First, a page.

Lisetta, La Gazzetta, Pacific Opera Project

"Rachel Policar was a spectacular Lisetta"

                  -Mark Swed, Los Angeles Times

"Rachel Policar was an amazing Lisetta who sang the most difficult coloratura with voluminous sound while dancing and cavorting, even doing quasi-splits and lifts with chorus members. She is a natural comedienne with excellent timing that Los Angeles Opera fans can hope to see again."

                 -Mary Nockin, Broadway World

"Rachel Policar scored a considerable success as the complicated, conflicted daughter-for-sale, Lisetta. Ms. Policar cuts a petite, slender figure on the stage, {with} her silvery soprano...But don’t underestimate her power to communicate spitfire moments, as she zings out roulades and acuti with effortless aplomb. In her main aria, she manages not only a bravura display of florid singing, but does it all while being toted and hoisted around by four chorus boys, at one point being held aloft in a full-flying split. Do not try this at home!"

                  -James Sohre, Opera Today

"The most arresting performer was Rachel Policar (Lisetta) who...could sail through the most challenging coloratura lines, even when being lifted on high in contorted positions by the male choristers"

                 -Richard S Ginell, San Francisco Classical Voice

"...Stellar...Ms. Policar deliver[ed] one number while being swung around and lofted shoulder-high by the small, stalwart group of chorister/dancers...all with a daring and energy that would have done credit to Beyoncé and her team"

                 -David J Brown, LA Opus

"Policar convinces as a spoiled rich girl and handles Rossini’s stratospheric vocal challenges with ease."

               -Michael Van Duzer, Showmag

"Rachel Policar, who is called on to do some death-defying coloratura work as Lisetta, is a lovely crowd pleaser"

                 -Loren Lester, Schmopera

Marietta, Naughty Marietta, Light Opera of New York

"On the other hand, Rachel Policar (fondly remembered in the name part of the National Yiddish Theatre Folksbiene’s The Golden Bride in 2015), was finely matched with her titular role, the Italian countess in disguise as a poor casquette girl. Strong voiced and fluent, she nailed her part from her opening number teasingly describing the “good” and “naughty” sides of her personality, and delivered the famous “Italian Street Song” with all the requisite flair and vocal acrobatics"

                  -Harry Forbes, Forbes on Film and Footlights

Gilda, Rigoletto, Anchorage Opera

"...As Rigoletto's daughter Gilda...Policar's top notes were especially notable"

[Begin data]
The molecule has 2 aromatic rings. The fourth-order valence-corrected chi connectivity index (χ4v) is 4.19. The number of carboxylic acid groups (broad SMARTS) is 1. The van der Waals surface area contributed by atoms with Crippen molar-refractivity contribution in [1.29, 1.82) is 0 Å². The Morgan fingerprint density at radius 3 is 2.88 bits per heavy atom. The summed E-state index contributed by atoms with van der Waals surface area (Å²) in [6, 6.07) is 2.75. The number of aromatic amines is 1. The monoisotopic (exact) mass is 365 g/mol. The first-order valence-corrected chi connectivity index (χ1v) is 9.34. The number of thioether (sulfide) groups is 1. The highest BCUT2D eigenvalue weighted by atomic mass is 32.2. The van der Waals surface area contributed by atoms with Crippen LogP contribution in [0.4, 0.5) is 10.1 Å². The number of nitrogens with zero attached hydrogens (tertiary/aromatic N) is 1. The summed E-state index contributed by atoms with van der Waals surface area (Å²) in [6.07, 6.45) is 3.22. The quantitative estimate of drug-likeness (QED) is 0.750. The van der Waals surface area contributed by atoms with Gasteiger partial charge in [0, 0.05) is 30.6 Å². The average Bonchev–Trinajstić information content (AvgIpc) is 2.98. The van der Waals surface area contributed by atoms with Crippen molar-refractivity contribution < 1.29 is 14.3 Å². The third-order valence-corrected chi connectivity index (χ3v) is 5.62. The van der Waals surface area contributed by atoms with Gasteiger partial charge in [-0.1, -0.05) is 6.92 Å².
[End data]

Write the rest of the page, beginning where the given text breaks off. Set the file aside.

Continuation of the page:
-Anchorage Daily News, Mike Dunham

National Yiddish Theatre Folksbiene Gala, Honoring Liev Schrieber

"...young performers with dazzling voices, Rachel Policar"

                    -BroadwayWorld, Stephen Sorokoff

Lauretta, Gianni Schicchi, ARE Opera

 "Lauretta, beautifully sung by Rachel Policar who gave us a lovely "O mio babbino caro""
                    -Voce di Meche, Meche Kroop

The Golden Bride (Di Goldene Kale) - National Yiddish Theatre Folksbiene

“Policar's rendition of Goldele is outstanding. Her crystal clear voice, well balanced register, and solid technique pull our attention to her every time she's on stage—which is, luckily, quite often.”

                            -The Easy, Mateus Ciucci Ferreira

“I, for one, was rooting for Misha and Goldele as a couple from the first time they sang together, in the love song “My Goldele,” if only so we’d get to hear their voices together again…Ms. Policar and Mr. Johnson supply the show’s greatest vocal richness…When Goldele sings a lullaby she remembers from earliest childhood, Ms. Policar colors it with intensity and pain.”

                            -The New York Times, Laura Collins-Hughes

“Goldele, played by the opera-trained Rachel Policar, is a standout”

                            -Jewish Telegraphic Agency, Curt Schleier

 “Delightful as Goldele is -- especially as played by the lovely, silver-voiced Rachel Policar…Policar is a warm and winsome personality, her voice caressing such numbers as "My Godele,"

                             -Lighting and Sound America, David Barbour

“Goldele, played by Rachel Policar (and where has her stunning silvery voice been all my life?)”

                             -BlogCritics, Jon Sobel

“Policar and Johnson, playing the central couple, are equally adept with regard to the show’s airier moments, and they also sound superb. Her delicate soprano and his commanding tenor serve Rushinsky’s lush melodies beautifully, and when their voices combine the effect is sublime.”

                             -American Theatre Web

“The cast could scarcely be bettered vocally or dramatically. Policar and Johnson have really gorgeous voices, the former more than up to the virtuosity her role demands”

                             -Operetta Research Center, Harry Forbes

“The actors…are excellent, led by Policar, who has major operatic chops, her voice echoing beautifully throughout the theater” 

                              -This week in New York, Mark Rifkin

“…when Rachel Policar shows up as Goldele … [her]singing and acting make this period piece touching and memorable.”

-Downtown Post NYC, Terese Loeb Kreuzer

“Equally enthralling were the glorious operatically trained voices of Rachel Policar as Goldele and Paul Muni-lookalike Cameron Johnson as Misha, who despite their unfamiliarity with Yiddish, in three weeks spoke and sung the language as if they’d grown up in Berdychiv”

                             -Theatre Pizzazz, Myra Chanin

 “The show boasts some outstanding vocalists, its stars Ms. Policar, and Cameron Johnson…spring to mind.”

                            -Stage and Cinema, Dmitry Zvonkov